To little fanfare, the advisory board to the President's Initiative on Race last week submitted its report, concluding a year of meetings and public hearings. Response ranged from ho-hum to sharp criticism for not going far enough.
The board recommended, for instance, restraints on police use of "racial profiling" to identify likely crime suspects. Those who rightly criticize this practice would have preferred a move to prohibit it.
The board's major recommendation, appointment of a permanent council on race relations in the country, will strike many as bureaucratic and soft. The same objections greeted President Clinton's original initiative on race. What good is there in just talking more about race?
A lot more good, we'd suggest, than in not facing continued racial tensions and discussing them as a nation. Dialogue on this subject is more than an avocation for a president embroiled in scandal. It's a worthy use of the bully pulpit.
White House-directed discussion is one way to raise the level of debate about such emotional topics as affirmative action. What is the national duty toward people who suffered historic wrongs? What is the national interest in helping all segments of a diverse population progress?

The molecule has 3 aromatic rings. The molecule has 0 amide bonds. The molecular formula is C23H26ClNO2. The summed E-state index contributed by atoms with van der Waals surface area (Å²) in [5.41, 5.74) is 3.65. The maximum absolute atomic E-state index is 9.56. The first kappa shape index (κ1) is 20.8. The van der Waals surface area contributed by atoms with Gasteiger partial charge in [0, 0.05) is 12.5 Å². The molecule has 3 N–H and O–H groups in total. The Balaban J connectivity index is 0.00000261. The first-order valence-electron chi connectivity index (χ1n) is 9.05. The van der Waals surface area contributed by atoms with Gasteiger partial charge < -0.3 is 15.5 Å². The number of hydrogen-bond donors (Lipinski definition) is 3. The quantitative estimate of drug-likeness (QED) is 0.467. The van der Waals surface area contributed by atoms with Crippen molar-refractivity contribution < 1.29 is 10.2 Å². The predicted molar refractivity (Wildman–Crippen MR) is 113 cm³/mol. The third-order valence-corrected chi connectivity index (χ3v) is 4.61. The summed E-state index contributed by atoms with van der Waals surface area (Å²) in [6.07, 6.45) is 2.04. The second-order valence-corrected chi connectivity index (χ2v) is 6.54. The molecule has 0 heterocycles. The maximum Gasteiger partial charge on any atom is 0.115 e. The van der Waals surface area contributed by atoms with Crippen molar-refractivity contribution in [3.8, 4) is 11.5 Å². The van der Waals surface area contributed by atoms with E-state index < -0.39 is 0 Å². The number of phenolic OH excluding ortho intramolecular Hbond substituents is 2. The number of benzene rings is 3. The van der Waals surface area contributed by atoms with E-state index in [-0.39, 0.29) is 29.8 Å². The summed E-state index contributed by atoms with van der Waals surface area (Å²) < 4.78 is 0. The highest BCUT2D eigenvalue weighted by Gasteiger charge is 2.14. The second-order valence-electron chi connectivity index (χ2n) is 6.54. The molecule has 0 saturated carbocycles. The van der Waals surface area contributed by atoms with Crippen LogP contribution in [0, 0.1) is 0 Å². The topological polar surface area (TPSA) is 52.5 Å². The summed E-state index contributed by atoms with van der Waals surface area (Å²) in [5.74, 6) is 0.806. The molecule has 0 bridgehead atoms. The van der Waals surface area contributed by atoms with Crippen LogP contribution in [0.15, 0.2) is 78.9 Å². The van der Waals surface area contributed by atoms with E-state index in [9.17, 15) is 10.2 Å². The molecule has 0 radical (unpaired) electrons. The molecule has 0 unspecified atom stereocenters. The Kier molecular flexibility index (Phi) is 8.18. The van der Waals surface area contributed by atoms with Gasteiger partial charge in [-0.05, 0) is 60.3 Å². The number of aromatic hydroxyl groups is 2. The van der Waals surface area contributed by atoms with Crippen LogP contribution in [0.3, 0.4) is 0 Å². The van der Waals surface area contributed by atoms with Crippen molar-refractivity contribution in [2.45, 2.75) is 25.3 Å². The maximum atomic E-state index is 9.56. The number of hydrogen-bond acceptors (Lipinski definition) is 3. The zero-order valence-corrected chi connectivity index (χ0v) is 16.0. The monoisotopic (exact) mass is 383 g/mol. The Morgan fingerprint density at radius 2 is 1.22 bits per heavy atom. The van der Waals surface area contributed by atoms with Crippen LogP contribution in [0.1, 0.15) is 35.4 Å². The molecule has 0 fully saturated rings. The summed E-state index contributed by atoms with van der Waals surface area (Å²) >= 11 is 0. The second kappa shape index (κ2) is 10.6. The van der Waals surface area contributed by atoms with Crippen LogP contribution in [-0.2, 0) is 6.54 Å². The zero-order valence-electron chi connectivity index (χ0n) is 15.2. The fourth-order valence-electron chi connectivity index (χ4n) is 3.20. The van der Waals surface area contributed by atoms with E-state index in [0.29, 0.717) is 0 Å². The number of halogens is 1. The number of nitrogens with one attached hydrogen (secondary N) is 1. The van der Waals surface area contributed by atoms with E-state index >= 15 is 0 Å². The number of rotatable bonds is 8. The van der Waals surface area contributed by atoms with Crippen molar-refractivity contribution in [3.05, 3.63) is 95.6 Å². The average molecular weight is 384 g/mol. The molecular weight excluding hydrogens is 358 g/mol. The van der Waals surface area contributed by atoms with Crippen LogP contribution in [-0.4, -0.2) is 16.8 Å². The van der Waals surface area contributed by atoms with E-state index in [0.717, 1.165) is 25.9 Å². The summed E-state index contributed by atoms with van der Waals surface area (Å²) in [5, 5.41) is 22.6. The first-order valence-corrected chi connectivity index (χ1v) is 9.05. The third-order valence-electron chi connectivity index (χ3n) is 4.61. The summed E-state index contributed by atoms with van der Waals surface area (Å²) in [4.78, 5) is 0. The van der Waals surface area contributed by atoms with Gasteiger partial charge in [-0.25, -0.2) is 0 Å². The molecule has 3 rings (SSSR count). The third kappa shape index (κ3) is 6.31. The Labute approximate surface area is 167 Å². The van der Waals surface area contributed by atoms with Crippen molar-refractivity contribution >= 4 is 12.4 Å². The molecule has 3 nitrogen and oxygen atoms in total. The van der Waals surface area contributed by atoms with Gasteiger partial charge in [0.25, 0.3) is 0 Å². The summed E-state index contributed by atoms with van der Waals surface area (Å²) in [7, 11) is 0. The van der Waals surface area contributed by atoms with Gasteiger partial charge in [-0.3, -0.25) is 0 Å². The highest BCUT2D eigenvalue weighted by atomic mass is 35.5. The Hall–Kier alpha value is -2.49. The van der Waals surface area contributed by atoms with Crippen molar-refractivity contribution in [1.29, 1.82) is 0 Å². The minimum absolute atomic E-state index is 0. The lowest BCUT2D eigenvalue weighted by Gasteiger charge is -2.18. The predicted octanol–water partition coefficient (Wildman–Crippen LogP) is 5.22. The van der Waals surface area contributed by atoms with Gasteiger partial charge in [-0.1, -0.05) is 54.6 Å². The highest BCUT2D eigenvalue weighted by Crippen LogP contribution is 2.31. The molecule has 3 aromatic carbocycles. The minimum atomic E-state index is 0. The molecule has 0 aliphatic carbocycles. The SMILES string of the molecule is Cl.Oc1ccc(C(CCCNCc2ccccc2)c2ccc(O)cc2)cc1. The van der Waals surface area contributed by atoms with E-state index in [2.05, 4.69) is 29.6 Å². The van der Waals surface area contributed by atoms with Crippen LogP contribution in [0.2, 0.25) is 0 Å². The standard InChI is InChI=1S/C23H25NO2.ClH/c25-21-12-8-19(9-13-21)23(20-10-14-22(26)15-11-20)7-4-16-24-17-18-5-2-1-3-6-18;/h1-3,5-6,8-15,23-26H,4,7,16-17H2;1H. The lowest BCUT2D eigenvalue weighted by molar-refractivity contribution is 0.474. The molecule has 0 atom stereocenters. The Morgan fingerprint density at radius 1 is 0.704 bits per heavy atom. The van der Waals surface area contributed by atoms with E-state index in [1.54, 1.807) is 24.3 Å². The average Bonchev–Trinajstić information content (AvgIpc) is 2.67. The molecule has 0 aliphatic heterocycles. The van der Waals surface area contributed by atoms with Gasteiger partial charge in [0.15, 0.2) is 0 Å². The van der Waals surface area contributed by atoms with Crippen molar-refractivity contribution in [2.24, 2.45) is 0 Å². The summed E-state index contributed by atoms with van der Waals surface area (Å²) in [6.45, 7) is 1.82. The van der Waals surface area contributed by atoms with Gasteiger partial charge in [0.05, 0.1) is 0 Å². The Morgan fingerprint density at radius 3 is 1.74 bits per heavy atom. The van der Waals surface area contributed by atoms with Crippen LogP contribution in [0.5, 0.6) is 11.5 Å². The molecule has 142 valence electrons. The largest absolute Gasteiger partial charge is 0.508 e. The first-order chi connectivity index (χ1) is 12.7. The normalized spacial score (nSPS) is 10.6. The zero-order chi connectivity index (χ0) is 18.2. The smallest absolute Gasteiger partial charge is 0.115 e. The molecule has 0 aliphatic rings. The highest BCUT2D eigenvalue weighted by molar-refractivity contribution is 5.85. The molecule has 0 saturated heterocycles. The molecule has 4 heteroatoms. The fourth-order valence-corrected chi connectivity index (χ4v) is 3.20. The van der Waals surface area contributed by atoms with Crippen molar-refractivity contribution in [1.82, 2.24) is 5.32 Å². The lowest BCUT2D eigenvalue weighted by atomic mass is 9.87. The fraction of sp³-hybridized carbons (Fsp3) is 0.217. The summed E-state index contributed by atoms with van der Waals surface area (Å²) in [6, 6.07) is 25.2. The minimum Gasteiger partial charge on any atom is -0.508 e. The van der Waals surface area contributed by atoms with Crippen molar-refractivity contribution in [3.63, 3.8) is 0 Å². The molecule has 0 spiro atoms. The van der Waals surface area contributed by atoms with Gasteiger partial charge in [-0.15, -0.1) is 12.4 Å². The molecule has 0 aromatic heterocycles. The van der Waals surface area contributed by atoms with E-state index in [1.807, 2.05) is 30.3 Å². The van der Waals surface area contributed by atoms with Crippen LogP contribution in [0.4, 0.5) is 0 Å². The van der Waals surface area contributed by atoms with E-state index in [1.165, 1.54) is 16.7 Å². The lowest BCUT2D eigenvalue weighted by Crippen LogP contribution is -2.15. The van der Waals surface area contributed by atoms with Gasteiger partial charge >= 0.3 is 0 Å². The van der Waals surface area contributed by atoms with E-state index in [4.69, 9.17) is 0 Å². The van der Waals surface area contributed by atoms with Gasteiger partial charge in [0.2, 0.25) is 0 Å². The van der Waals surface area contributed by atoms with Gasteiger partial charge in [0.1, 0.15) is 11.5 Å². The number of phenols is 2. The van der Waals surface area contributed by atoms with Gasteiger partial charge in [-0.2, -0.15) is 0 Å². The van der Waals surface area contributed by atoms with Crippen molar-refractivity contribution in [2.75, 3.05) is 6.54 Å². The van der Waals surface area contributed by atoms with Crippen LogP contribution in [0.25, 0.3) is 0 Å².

Those issues have been joined anew in the recently published work of Derek Bok, former president of Harvard, and Princeton economist William Bowen. Their study of black graduates of selective colleges and universities is titled "The Shape of the River: Long-Term Consequences of Considering Race in College and University Admissions." It holds that programs to increase minority enrollment have successfully brought blacks into positions of wealth and influence, and fostered greater understanding between the races.
Those findings are not surprising, and they need not conflict with the view - expressed on this page at times - that outright racial quotas in admissions are divisive, not helpful. Recruitment of students can take racial and economic background into account without sliding into quotas.
The most constructive role of a national dialogue is to identify various ways of assuring the educational and economic progress of individuals from all parts of America's racial and ethnic tapestry.
The report handed to the president last week was a start, quiet though it was. It's up to interested public servants, and citizens, to make sure there's follow-through.